I think much of what drives us in this life is a desire for comfort. Naturally, we don’t like pain, stress, pressure, and the like, so we go looking for rest. This, in and of itself, is not a problem. There is nothing wrong with wanting to feel comfort, but like everything else, the problem arises when we find comfort in the wrong places. Comfort should not be sought in our pet sins, but in the Lord.
The Lord, however, gives us comfort through a variety of legitimate means. As I was reading the Bible this morning, I was struck by what God used to comfort the apostle Paul and what it says about Paul that he actually saw this as comfort. In 2 Corinthians, Paul makes it clear that he and Timothy are experiencing affliction and distress in ministry (1:8-11), so I would expect that what they would see as comfort would be for the suffering to stop completely. But in 7:6-7 Paul tells us what actually brought them comfort: “But God, who comforts the downcast, comforted us by the coming of Titus, and not only by his coming but also by the comfort with which he was comforted by you.”
You may have to read that last part more slowly, but what Paul is saying is that the arrival of Titus gave them comfort, but beyond that, they were comforted by the fact that Titus had been comforted by the Corinthian church (the people he is writing to) in his visit with them just previous to meeting up with Paul and Timothy. The fact that Titus had been comforted by the Corinthians comforted Paul because it meant that they were in a place of spiritual health (v. 9 tells us that they had repented of sin). Paul’s heart was so wrapped up in the spiritual welfare of the local churches he was serving that the news of them acting out biblical Christianity for the benefit of his friend was uplifting to him.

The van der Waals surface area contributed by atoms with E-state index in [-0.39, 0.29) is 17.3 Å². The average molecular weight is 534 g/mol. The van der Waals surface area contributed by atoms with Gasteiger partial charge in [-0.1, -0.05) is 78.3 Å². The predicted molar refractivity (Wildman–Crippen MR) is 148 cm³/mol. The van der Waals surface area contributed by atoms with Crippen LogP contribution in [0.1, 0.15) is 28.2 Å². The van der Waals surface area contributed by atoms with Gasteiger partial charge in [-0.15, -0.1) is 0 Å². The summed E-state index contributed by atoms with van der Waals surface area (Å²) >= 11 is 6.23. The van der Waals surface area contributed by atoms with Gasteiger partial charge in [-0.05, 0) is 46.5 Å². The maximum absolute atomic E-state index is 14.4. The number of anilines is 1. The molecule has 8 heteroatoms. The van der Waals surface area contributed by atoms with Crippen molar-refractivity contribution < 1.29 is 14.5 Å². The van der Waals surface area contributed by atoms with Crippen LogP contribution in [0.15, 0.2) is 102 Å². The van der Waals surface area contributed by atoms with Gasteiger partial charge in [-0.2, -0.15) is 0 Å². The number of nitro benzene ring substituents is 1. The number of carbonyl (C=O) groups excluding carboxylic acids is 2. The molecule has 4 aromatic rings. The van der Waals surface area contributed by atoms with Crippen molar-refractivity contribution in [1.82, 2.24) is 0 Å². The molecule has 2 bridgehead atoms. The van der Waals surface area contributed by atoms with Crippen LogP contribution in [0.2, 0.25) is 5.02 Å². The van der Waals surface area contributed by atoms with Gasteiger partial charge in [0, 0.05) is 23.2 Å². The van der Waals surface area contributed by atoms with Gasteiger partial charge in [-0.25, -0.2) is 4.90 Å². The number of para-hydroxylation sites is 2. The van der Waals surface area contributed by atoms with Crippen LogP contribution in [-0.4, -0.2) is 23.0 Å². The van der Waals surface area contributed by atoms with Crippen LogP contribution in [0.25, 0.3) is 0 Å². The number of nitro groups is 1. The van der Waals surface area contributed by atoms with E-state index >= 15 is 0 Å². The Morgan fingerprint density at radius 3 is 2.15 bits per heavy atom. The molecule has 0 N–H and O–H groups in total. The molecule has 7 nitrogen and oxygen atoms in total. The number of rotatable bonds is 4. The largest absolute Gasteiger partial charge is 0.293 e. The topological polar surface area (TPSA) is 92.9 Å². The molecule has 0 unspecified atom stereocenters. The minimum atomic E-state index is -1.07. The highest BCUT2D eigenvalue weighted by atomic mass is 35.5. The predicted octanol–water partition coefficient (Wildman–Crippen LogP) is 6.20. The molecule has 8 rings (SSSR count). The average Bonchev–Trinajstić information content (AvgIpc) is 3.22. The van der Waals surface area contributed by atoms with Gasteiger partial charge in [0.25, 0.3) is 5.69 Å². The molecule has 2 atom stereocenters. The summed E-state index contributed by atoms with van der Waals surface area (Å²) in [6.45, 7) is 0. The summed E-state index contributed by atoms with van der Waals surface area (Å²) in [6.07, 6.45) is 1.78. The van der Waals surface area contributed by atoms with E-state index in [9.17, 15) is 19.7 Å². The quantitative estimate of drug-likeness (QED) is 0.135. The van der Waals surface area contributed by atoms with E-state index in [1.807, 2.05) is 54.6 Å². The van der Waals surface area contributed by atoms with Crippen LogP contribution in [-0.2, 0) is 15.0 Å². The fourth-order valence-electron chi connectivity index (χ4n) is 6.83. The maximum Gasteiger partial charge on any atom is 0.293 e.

The reason why this was striking to me is because I want my heart to feel the same comfort as Paul’s when I hear the news that my church is acting out biblical Christianity for the good of others. I want to so love them and invest in their lives for the glory of God that my heart is immediately uplifted upon hearing even the smallest report of their obedience to the Lord. This desire, however, should not be only for pastors and people in full-time ministry, but for everyone in the church. We are the body of Christ, together united with him through his death and resurrection. Therefore, let us pray that our hearts will be “knit together in love” (Colossians 2:2), so that what we experience as comfort in our trials is the news that others are growing in holiness.